It’s no secret that the cost of keeping a roof over your head is getting higher and higher. While private rents across England and Wales soared to record highs of £757 a month, the situation is particularly acute in London: pretty much everyone has a story about being priced out of their old rental, or losing exorbitant sums to an unscrupulous landlord. Meanwhile, luxury property developers are bulldozing council housing like the Heygate Estate to erect monumental, glass-fronted apartments for uber-rich private buyers.
But how do you protest being priced out of your own city? For Let Down, a campaigning group of frustrated London renters, the answer is direction action: namely, holding a party in a flat you’ll never be able to afford.
This weekend, a group of fifteen Let Down activists sneaked into the new Stratford Halo development in East London (average rent: £1,700/month for a two bedroom flat) and hijacked an apartment viewing to throw a housewarming party – complete with cheap Cava and crisps – and draw attention to the housing crisis. Think of it as a kind of arch ‘fuck you’ to estate agents and everyone jacking up rent in the capital. Dazed spoke to Tom Gann, one of the founders of Let Down, about the protest.
“The £1 billion being loaned to property developers could have built 10,000 new council”
Dazed Digital: So, why did you occupy a luxury flat in East London, and whose idea was it?
Tom Gann: The flat we occupied is being let by [property developer] Genesis, who are applying to receive large sums of government money through the Build to Let scheme. The inspiration for our protest was a French militant housing group Jeudi Noir who have occupied expensive rented properties and held parties in them to highlight France’s housing crisis. We thought if public money is subsidising Genesis, we should move into our homes and have a housewarming party.
Dazed Digital: What’s so detrimental about Build to Let?
Tom Gann: Build to Let provides subsidised finance that is going to cost the public at least £90 million because of the low rates of interest charged by the government, and the cheap money is being offered without any demand from the government that the properties built are genuinely affordable. In order even to be allowed to view the [Stratford Halo] property, four of us had to pretend our annual income was £150,000 a year. The government should be addressing the housing crisis by building more council houses, reintroducing rent controls and making tenancies more secure. The £1 billion being loaned to developers at a loss to the public could have built 10,000 new council houses.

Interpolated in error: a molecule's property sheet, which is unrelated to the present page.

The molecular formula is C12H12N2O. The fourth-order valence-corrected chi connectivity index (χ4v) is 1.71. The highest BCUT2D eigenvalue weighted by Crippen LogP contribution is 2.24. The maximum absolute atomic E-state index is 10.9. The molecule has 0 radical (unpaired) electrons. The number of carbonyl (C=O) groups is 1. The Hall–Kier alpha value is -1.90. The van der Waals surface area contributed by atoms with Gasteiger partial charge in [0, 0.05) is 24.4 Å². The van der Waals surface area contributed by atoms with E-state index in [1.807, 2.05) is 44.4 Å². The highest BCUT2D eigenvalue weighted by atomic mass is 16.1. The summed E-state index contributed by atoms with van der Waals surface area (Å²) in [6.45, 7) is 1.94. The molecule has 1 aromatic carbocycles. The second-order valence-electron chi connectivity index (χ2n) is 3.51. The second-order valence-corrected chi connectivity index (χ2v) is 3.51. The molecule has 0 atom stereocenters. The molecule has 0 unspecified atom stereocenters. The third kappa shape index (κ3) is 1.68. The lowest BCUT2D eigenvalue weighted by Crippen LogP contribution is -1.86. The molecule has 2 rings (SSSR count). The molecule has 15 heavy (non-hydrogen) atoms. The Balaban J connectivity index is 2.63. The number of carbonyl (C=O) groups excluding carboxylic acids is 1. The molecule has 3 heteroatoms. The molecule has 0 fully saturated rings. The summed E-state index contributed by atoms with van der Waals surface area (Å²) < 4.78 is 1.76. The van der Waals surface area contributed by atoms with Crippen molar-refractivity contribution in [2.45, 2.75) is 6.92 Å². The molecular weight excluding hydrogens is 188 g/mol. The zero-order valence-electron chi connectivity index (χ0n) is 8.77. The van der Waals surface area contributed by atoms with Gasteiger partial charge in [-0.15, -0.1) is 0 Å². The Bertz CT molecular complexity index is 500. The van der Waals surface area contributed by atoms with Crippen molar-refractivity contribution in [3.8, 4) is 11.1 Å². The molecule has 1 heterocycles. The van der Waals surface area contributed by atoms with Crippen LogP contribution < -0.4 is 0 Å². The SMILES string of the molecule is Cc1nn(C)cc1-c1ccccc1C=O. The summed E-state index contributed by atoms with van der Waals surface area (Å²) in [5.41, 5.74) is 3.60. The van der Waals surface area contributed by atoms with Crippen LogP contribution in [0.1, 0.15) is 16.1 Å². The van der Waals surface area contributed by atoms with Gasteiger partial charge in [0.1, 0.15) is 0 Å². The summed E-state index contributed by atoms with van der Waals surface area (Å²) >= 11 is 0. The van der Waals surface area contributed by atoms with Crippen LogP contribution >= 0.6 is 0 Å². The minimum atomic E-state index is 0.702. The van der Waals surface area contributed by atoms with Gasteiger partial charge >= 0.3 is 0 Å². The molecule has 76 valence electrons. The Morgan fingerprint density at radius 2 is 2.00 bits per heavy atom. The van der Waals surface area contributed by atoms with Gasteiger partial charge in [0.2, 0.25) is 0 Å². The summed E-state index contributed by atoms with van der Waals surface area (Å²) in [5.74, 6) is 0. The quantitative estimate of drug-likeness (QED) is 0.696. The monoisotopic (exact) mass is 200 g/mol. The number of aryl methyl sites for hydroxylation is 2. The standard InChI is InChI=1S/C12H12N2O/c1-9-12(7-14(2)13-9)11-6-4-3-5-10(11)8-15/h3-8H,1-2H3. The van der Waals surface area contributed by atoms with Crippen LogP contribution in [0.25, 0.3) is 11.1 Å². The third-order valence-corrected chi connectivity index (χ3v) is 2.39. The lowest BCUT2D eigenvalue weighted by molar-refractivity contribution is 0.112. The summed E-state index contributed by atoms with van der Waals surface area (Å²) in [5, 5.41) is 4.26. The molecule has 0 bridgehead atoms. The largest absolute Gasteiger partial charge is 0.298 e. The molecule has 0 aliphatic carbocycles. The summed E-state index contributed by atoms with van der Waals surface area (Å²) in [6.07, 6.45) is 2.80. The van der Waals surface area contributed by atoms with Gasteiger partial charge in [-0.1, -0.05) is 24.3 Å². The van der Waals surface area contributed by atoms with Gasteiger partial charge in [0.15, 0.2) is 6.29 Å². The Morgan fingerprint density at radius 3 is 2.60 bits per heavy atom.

Dazed Digital: So what did the protest involve?
Tom Gann: About 15 of us occupied a flat for just over an hour and held a party with cheap sparkling wine while ten more people handed out leaflets to the public outside the tower. The weirdest thing was that the letting agent was showing someone round while we were holding our protest. When the police arrived and turned off the music we cleaned up to avoid being arrested for criminal damage and left. Genesis described the protest as “relatively peaceful”. I’m not sure where that relatively comes from.
Dazed Digital: What did the police say when they came to break it up?
Tom Gann: The police seemed fairly sympathetic – much more sympathetic than at other political action I’ve been involved in. I think some of this is due to the fact it would be increasingly difficult to live in London on a police officer’s pay. We asked one police officer whether he would be able to live here and he said he wouldn’t, but then said that was “just the way of the world”. That long-suffering attitude is what we need to fight against.
“It will be close to impossible for all but the very rich to raise a family in London... Living any sort of creative or artistic live will become close to impossible”
Dazed Digital: Why do you think the rent is too damn high?
Tom Gann: On one level nobody is to blame. Except for the rump of remaining council housing, housing in Britain operates within a capitalist system. This is becoming even more acute as housing associations abandon, with some government encouragement, social duty in favour of profit. Unsurprisingly, developers and landlords want to make as much money as possible, so not only are they extremely resistant to any policies that will bring down rents, they also influence the government to introduce policies that will help them make more profit.
Successive British governments have made the housing situation much worse for the vast majority: Thatcher’s for abolishing almost all rent controls and selling off council housing in such a way that councils couldn’t replace it, Blair’s and Brown’s for doing very little to address the situation and the current government for making a horrendous situation worse through caps on housing benefit and the bedroom tax.
Dazed Digital: What kind of future do you envision for London, if the situation continues at the same pace?
Tom Gann: Much of London will become affordable only for the very rich, particularly as housing benefit cuts take effect. It will be close to impossible for all but the very rich to raise a family in London. Finally, and compared to these it’s much less significant but vital to the “character” of the city, living any sort of creative or artistic live will become close to impossible. All of this is happening now but it’s going to get much worse.
DD: Are you planning to occupy more luxury condos in the future?
Tom Gann: Given that the problems private renters face aren’t going to be solved soon, we’re going to be taking more action.
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